Six social media stars reveal the work that goes into a perfect feed

It’s not easy being an influencer! Five social media stars reveal how it takes round-the-clock work and claim you have to be an ‘entrepreneur, make-up artist, CEO stylist and chef’ to succeed

  • Influencers reveal to Femail how they have full-time jobs in social media
  • They share the secrets to a perfectly curated feed – including lots of planning  
  • They say patience, two-way communication and being authentic is key 
  • Some take up to a week planning a single post and spend all day online   

Gaining a large social media following can seem like an easy way to make a quick buck, but what does life as an influencer really involve? 

Ahead of the Cosmopolitan Influencer Awards, FEMAIL spoke to several Insta-famous figures find out how you turn social media into a bona-fide career, and if you can really pay the bills with it. 

Beth Sandland, 23, from London graduated with a degree in law and anthropology, but has never had to embrace the 9-5 by turning her travel blog into a full-time income within just 18 months. 

However, Jessica Megan, 25, from Portsmouth warns that there’s more to it than just taking selfies and admits that she works day and evenings to balance being a model, writer and social media star.  

Jessica Megan, 25, from Portsmouth has 135,000 followers on Instagram. She works full-time as a curve model, writer and influencer

A day in the life of an influencer: Nominees for the Cosmpolitan Influencer Awards explain how they became successful 

Jessica Megan: ‘It’s so much more than selfie taking’

Jessica Megan, 25, from Portsmouth has 135,000 followers on Instagram. She works full-time as a curve model, writer and influencer.  

She told Femail how she stumbled into becoming an influencer. 

She said: ‘I accumulated over 30,000 followers online before I told someone I had a large following. 

‘They whipped out their phone and said ‘Oh you’re one of those influencers.’ I was like, ‘I’m sorry, what?’ I’d never heard the term before. It seemed a little insidious to me, isn’t all marketing ‘influencing’?’ 

Jessica Megan said there’s more to being an influencer than just taking selfies, and admitted that she’s had to put up with a lot of backlash for her body positive posts  

‘I model and manage my social media accounts alongside each other, usually all my social media admin is done while travelling between meetings and shoots.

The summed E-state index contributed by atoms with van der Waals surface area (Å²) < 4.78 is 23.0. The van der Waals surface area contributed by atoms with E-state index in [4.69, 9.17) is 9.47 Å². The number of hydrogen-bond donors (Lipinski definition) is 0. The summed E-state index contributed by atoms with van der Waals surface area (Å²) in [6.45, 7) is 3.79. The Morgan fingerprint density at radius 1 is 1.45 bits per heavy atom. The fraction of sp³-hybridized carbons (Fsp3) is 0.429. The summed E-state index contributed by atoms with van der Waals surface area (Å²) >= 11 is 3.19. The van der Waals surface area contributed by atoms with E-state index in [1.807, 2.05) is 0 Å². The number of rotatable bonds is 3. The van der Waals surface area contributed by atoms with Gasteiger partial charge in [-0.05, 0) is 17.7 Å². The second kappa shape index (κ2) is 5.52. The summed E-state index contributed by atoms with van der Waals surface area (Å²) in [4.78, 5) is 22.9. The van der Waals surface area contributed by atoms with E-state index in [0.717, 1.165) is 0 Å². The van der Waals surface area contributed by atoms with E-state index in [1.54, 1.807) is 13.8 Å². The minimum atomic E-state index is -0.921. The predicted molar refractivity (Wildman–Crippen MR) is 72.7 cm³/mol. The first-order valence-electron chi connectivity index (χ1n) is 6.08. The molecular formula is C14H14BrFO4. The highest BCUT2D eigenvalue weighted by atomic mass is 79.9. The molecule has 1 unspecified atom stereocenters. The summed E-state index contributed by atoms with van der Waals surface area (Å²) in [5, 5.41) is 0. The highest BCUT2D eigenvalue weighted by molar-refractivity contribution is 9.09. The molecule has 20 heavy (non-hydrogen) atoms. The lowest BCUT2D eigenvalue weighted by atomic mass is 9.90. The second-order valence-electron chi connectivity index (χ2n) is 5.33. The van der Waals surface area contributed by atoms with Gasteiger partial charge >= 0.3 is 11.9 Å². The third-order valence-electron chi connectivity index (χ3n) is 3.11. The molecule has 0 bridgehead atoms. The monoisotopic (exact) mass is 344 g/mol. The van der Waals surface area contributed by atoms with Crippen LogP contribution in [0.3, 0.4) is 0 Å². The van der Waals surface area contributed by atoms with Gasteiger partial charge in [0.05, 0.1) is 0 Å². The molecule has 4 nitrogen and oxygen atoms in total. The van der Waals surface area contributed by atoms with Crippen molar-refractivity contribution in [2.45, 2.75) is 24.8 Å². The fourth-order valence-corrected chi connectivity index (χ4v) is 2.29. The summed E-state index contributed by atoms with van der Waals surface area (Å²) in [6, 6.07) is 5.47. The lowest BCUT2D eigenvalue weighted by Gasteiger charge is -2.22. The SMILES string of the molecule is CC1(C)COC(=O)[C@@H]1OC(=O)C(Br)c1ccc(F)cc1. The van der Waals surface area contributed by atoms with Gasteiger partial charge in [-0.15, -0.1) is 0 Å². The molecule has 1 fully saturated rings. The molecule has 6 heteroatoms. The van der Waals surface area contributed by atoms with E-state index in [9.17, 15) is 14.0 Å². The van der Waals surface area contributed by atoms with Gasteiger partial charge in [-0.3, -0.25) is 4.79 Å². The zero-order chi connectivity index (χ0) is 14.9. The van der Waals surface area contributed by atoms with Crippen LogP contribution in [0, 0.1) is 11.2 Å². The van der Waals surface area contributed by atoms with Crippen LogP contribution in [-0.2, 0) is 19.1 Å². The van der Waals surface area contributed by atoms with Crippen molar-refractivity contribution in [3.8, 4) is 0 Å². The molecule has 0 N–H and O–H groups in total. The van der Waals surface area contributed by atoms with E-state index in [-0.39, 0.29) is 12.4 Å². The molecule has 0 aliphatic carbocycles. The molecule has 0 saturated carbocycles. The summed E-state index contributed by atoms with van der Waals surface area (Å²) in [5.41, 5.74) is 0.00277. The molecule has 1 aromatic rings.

‘I often work well into the evening to ensure my accounts are up to speed and my work is being constantly updated. A lot of what you see on my account is self-directed, styled and edited. It takes a lot of work to continually keep an archive of fresh content.

‘I’m a body image activist, so I think by using Instagram as a platform to shout from, people tended to notice and stop by. Using my platform in this way invites a lot of positivity but also a lot of backlash.

‘At least four hours of my day is dedicated to social media and its upkeep.

‘I wake up and go online immediately to check the demographics and numbers for posts, such as likes, comments and engagement. I determine whether the numbers are consistent with previous days or whether there has been an improvement. 

‘If numbers have dropped, this could be down to a number of things, such as the image itself, time of day or algorithms not working in my favour. 

‘Then I check constantly throughout the day to ensure I haven’t received new work through my direct messages, responding to followers and answering questions. These hours are usually interweaved between jobs and meetings but also first thing in the morning right up until bedtime. 

‘Sadly, it’s incredibly addictive and I have to make sure I keep looking up and around and focusing on external tasks rather than keeping my head in my phone and laptop. 

‘From the moment I receive the job, I start planning. Depending on when the brand wants the content to go live, this could be anything from 24 hours to a week. 

‘From the moment I receive the job, I start planning. Depending on when the brand wants the content to go live, this could be anything from 24 hours to a week’ Jessica said